49. Amendment 22 is a consequential amendment adjusting a reference in clause 71 which deals with the forfeiture, as a result of amendment 4.
Amendment (23), (24) and (25)
50. Amendment 23 adjusts subclause 73(2) which deals with those decisions of the Minister which cannot be delegated to include decisions made under the new clause 14A(3). The amendment will ensure that a decision to give an approval to a person to publish or disseminate DSGL technology to the public, or a specific section of the public, can only be made by the Minister.
51. There are a limited a number of decisions under the Bill which have specific factors that justify that the decision remain with the Minister. This is due to their highly sensitive content and the fact that they involve issues of the highest consequence to Government. It is considered that the decision to approve publication or dissemination in clause 14A(3) falls within these types of decisions and should be non-delegable.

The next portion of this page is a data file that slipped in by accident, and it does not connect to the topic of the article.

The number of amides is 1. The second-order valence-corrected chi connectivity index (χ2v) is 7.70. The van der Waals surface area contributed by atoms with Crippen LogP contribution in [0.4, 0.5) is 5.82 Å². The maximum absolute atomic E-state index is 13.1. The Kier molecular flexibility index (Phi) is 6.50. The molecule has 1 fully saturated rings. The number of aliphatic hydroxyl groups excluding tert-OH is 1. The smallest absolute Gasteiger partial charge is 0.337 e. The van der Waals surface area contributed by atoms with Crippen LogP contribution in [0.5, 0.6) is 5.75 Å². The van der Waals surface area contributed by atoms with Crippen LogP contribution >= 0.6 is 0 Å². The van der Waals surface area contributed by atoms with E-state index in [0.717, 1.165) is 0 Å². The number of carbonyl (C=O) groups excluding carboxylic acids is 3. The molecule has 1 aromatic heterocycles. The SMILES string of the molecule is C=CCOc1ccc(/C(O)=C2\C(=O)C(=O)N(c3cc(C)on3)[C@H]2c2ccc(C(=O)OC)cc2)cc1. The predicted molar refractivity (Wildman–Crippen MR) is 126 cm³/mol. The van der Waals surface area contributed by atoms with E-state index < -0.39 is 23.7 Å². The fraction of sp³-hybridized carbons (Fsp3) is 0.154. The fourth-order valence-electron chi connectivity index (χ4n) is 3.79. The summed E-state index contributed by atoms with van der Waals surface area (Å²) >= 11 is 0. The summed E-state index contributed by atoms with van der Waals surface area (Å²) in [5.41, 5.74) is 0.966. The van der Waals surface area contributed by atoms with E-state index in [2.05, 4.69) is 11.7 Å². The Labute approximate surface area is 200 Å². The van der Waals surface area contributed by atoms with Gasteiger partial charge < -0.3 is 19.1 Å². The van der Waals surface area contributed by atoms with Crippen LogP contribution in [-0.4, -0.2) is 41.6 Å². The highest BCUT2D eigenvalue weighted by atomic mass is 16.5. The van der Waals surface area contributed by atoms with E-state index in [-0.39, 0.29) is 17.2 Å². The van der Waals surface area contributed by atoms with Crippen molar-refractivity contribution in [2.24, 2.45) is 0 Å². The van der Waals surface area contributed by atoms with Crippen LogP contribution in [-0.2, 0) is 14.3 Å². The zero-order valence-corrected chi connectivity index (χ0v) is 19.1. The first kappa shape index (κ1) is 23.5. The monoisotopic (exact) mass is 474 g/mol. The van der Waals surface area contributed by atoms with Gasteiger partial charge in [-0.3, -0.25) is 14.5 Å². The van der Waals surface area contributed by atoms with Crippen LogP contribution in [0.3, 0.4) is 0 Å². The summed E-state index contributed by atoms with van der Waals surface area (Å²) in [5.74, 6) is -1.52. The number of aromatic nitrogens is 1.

52. Amendments 24 and 25 are consequential amendments adjusting references in clause 73 which deals with delegations made by the Minister, as a result of amendment 9.
53. Amendment 26 inserts a new clause 74A which will establish the Strengthened Export Controls Steering Group (the Steering Group). This Group will provide oversight and independent advice until all the provisions commence or up until the end of the Act’s two year transition period. The Group will report to the Minister for Defence and the Minister responsible for research, currently the Minister for Tertiary Education, Skills, Science and Research (the Ministers).
54. Subclause 74A(1) provides that the Steering Group will be established as soon as is practicable after the Act receives Royal Assent. Members must be appointed by the Minister for Defence in writing.
55. Subclause 74A(2) provides that the Minister for Defence will determine the functions of the Steering Group. It is expected that the Group’s functions may include providing independent advice to the Department of Defence and the Ministers throughout the transition period, including: